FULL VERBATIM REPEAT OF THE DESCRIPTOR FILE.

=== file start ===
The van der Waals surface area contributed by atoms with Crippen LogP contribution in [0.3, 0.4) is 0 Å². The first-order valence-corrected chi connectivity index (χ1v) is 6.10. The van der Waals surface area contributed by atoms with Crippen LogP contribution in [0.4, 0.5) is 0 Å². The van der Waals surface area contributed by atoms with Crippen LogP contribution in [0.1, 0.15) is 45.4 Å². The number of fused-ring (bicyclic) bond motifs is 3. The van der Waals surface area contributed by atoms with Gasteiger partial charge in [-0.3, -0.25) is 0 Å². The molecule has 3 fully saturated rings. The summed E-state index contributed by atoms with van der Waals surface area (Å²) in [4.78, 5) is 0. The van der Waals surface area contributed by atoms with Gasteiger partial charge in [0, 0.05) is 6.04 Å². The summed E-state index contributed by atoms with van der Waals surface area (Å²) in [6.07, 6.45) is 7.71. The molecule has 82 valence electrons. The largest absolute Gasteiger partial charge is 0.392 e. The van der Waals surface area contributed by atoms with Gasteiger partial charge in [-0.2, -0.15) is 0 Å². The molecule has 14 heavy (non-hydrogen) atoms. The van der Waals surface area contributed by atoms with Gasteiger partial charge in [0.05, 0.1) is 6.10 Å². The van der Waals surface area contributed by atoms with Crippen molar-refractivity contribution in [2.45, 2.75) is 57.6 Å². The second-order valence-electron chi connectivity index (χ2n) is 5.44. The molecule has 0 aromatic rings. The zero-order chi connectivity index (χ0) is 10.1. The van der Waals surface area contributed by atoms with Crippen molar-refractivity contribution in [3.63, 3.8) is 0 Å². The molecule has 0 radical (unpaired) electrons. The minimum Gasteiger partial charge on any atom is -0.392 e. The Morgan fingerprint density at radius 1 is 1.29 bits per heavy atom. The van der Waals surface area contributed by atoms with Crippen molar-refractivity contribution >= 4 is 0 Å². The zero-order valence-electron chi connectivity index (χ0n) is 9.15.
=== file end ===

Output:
The van der Waals surface area contributed by atoms with Crippen LogP contribution in [0.3, 0.4) is 0 Å². The first-order valence-corrected chi connectivity index (χ1v) is 6.10. The van der Waals surface area contributed by atoms with Crippen LogP contribution in [0.4, 0.5) is 0 Å². The van der Waals surface area contributed by atoms with Crippen LogP contribution in [0.1, 0.15) is 45.4 Å². The number of fused-ring (bicyclic) bond motifs is 3. The van der Waals surface area contributed by atoms with Gasteiger partial charge in [-0.3, -0.25) is 0 Å². The molecule has 3 fully saturated rings. The summed E-state index contributed by atoms with van der Waals surface area (Å²) in [4.78, 5) is 0. The van der Waals surface area contributed by atoms with Gasteiger partial charge in [0, 0.05) is 6.04 Å². The summed E-state index contributed by atoms with van der Waals surface area (Å²) in [6.07, 6.45) is 7.71. The molecule has 82 valence electrons. The largest absolute Gasteiger partial charge is 0.392 e. The van der Waals surface area contributed by atoms with Gasteiger partial charge in [-0.2, -0.15) is 0 Å². The molecule has 14 heavy (non-hydrogen) atoms. The van der Waals surface area contributed by atoms with Gasteiger partial charge in [0.05, 0.1) is 6.10 Å². The van der Waals surface area contributed by atoms with Crippen molar-refractivity contribution in [2.45, 2.75) is 57.6 Å². The second-order valence-electron chi connectivity index (χ2n) is 5.44. The molecule has 0 aromatic rings. The zero-order chi connectivity index (χ0) is 10.1. The van der Waals surface area contributed by atoms with Crippen molar-refractivity contribution in [3.63, 3.8) is 0 Å². The molecule has 0 radical (unpaired) electrons. The minimum Gasteiger partial charge on any atom is -0.392 e. The Morgan fingerprint density at radius 1 is 1.29 bits per heavy atom. The van der Waals surface area contributed by atoms with Crippen molar-refractivity contribution >= 4 is 0 Å². The zero-order valence-electron chi connectivity index (χ0n) is 9.15.